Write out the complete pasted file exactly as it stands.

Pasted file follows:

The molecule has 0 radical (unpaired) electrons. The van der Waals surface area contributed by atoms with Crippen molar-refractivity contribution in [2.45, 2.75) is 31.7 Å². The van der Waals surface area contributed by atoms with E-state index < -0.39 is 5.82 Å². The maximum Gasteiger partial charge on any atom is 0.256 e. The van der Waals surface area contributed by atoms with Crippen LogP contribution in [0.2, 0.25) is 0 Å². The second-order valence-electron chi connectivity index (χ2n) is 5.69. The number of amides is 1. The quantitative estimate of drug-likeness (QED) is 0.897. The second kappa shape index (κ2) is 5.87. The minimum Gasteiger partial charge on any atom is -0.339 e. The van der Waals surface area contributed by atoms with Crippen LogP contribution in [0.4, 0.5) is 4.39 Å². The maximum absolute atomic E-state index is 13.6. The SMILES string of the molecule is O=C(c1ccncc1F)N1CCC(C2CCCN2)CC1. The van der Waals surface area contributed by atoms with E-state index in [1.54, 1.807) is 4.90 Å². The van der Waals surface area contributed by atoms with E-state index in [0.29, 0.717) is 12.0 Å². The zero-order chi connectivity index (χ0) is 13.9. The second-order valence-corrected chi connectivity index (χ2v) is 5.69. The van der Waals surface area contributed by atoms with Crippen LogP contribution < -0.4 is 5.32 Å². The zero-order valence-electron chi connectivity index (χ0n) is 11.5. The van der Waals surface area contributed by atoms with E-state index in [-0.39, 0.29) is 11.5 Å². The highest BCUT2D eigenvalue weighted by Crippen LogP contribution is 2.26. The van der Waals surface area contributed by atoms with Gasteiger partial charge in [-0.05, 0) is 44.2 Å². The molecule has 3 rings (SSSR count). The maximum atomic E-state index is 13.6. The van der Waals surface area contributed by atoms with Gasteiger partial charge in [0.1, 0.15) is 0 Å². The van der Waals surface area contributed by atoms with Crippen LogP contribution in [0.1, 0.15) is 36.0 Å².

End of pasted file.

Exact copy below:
The molecule has 0 radical (unpaired) electrons. The van der Waals surface area contributed by atoms with Crippen molar-refractivity contribution in [2.45, 2.75) is 31.7 Å². The van der Waals surface area contributed by atoms with E-state index < -0.39 is 5.82 Å². The maximum Gasteiger partial charge on any atom is 0.256 e. The van der Waals surface area contributed by atoms with Crippen LogP contribution in [0.2, 0.25) is 0 Å². The second-order valence-electron chi connectivity index (χ2n) is 5.69. The number of amides is 1. The quantitative estimate of drug-likeness (QED) is 0.897. The second kappa shape index (κ2) is 5.87. The minimum Gasteiger partial charge on any atom is -0.339 e. The van der Waals surface area contributed by atoms with Crippen LogP contribution in [0.4, 0.5) is 4.39 Å². The maximum absolute atomic E-state index is 13.6. The SMILES string of the molecule is O=C(c1ccncc1F)N1CCC(C2CCCN2)CC1. The van der Waals surface area contributed by atoms with E-state index in [1.54, 1.807) is 4.90 Å². The van der Waals surface area contributed by atoms with E-state index in [0.29, 0.717) is 12.0 Å². The zero-order chi connectivity index (χ0) is 13.9. The second-order valence-corrected chi connectivity index (χ2v) is 5.69. The van der Waals surface area contributed by atoms with Crippen LogP contribution < -0.4 is 5.32 Å². The zero-order valence-electron chi connectivity index (χ0n) is 11.5. The van der Waals surface area contributed by atoms with E-state index in [-0.39, 0.29) is 11.5 Å². The highest BCUT2D eigenvalue weighted by Crippen LogP contribution is 2.26. The van der Waals surface area contributed by atoms with Gasteiger partial charge in [-0.05, 0) is 44.2 Å². The molecule has 3 rings (SSSR count). The maximum atomic E-state index is 13.6. The van der Waals surface area contributed by atoms with Gasteiger partial charge in [0.1, 0.15) is 0 Å². The van der Waals surface area contributed by atoms with Crippen LogP contribution in [0.1, 0.15) is 36.0 Å².